I Failed, So You Don’t Have To.

Business Support
Learn from failure

My job as a Recruitment Consultant at Madison puts me in the path of many recent grads. All are on the job hunt; many don’t know exactly what they’re looking for and only a smidgen of them display much motivation for pursuing a career related to their degree. Most just need a job, or some kind and comforting words to help ease them out of  the hedonism of student life, and into the cold harsh reality of adulthood. This is my attempt to help with this process. May you learn from my own experiences.

It all started in the summer of 2011. I was sending out my CV to all the local newspapers in the county because I had just finished the first year of my Journalism degree, and needed experience. Some papers sent back aptitude tests, while a couple replied offering me a week of work experience. So I accepted those offers, and deleted the links to the tests.

Fast forward three years. I had graduated, and was keen to use my degree so I started scouting out potential placements at local papers. Through a friend, I secured a week at my neighbouring town’s weekly paper. I failed to spot that this was essentially a week-long interview.

Alas it did not get off to a great start. I read the office environment completely wrong, failing to see that if I just sat there nervously biding my time to ask if anyone wanted any help…I merely looked like I was doing nothing. Wednesday came, and the editor dropped a piece of paper on my desk. It was an exercise I was to complete: I had 15 minutes to come up with a list of questions to ask the editor about his experiences in the media.

A couple of hours later we sat down to do the interview and I believed it went quite well. I was happy with my performance and felt I had conveyed skills worthy of a reporter. But then the editor turned it round on me:

“So I see you applied for work experience with us two years ago. I found an email I sent you in 2011 with the aptitude test for you to do, but you never responded. You just left it. Why was that Georgia?”

Oh wow. I didn’t know what to say. At the time I had no recollection of this and hadn’t thought back to that summer since, well, that summer! Subsequently I fumbled around for a reasonably legitimate sounding reply:

“I, errr, must have been on holiday…”

“Ok then. So why do you want to be a journalist? Why did you go through all that training and get in all that debt to be a journalist, and yet you don’t have a job? And don’t really seem bothered about getting one?”


“So your CV says you’ve done all these other placements, but none of them offered you a job? Were you not very good? You’ve said this has been a brilliant week, but you haven’t done anything here. I don’t know what you must have done on your other placements…”

My palms were quite clammy at this point.

“Georgia, your attitude has been really slow and poor this week, you’ve been so quiet; you haven’t asked anyone anything and you’re not buzzing for the job, asking for work, hungry for more to do. You’ve just sat there. An 18 year old can get me their copy quicker than you.”

The roles had been reversed and I was getting a grilling. It was a barrage of criticism that left me feeling very despondent. What on earth was I doing?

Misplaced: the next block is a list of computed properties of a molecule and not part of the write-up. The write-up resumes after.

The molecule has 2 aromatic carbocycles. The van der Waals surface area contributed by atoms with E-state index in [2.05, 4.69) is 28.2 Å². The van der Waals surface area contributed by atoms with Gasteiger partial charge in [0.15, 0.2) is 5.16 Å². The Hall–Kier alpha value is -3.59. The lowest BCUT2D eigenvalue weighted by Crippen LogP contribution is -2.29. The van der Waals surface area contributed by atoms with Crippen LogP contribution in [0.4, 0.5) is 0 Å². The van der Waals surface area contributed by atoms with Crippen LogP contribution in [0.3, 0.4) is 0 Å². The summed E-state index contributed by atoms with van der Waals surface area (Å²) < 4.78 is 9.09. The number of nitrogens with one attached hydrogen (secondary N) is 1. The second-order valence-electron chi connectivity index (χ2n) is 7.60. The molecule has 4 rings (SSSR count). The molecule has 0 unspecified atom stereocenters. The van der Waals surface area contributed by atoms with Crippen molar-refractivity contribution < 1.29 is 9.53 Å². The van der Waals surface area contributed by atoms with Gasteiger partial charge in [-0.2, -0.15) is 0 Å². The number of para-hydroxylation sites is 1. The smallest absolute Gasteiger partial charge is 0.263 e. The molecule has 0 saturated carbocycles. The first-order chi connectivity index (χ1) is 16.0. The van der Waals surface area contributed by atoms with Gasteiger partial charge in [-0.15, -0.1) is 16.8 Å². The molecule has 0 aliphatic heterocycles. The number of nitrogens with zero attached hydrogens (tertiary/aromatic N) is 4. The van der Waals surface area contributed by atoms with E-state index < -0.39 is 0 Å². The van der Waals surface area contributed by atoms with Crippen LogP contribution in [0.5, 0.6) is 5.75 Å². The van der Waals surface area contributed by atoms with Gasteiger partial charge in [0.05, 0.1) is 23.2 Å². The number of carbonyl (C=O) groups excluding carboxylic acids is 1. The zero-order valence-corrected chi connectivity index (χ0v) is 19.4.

So I told the editor that I had wanted to be a journalist because I liked to write. He didn’t like that, and said he thought people that who wanted to be journalists because they liked to write, were depressed, egotistical Morrissey types.

“Oh, well I’m not egotistical or depressed!”

Lies. I definitely felt depressed after that little discussion. I lacked direction, passion, confidence, determination and the hunger. I felt completely and utterly useless.

And thus I did the only helpful thing you can do in that situation—vowed to get better. Knowing what it felt like to have your failures laid out for you, like a really rubbish buffet, was the catalyst I needed to step my game up. Everything he said I took on-board, but I’m only human. His ‘pep talk’ was like someone throwing a bomb into the hole I was already mentally digging for myself. My pit was blown to smithereens, along with any conviction I had.

The new positive outlook was a knee jerk reaction and therefore didn’t last long and by the weekend I felt depressed and Morrissey-like all over again. Friends tried to make me feel better about the conversation, telling me the editor wouldn’t have said those things to someone he’d already confined to the waste bin. I don’t know. The impression I got was that he was irritated because I’d wasted his time, evidenced by the comparisons he made between me and one of the already fully-employed reporters:

“You and Laura have a lot in common. You’re both young ladies and your names both end in a vowel.”


After our interview, the editor offered me a lift home. In the car he (amazingly) discussed the possibility of me returning every Friday and working on bigger feature pieces for the paper. I accepted. This arrangement went on for a few weeks until I realised that despite my debt, and my 16-year-old self’s dream of becoming a reporter, my heart was not in it.

And hey, work experience wouldn’t be work experience if you didn’t gain anything from it. Chats with the boss taught me how willingness and motivation can be the foundation of ‘being good’. So if you’re going to do something, do it. Put your all into it. Give it everything you’ve got—and if you haven’t got much, you’re not doing something you’re passionate about. Stop. You’re wasting everyone’s time (including your own). If you’re not focused and motivated, you can negatively affect those around you. Remember at school being given a group assignment and having to mobilise that one negative person who doesn’t give a stuff? Don’t be that negative person. You have choices.

So I took the beating, and managed to get something positive from it.

But not a reference. I didn’t dare ask for a reference.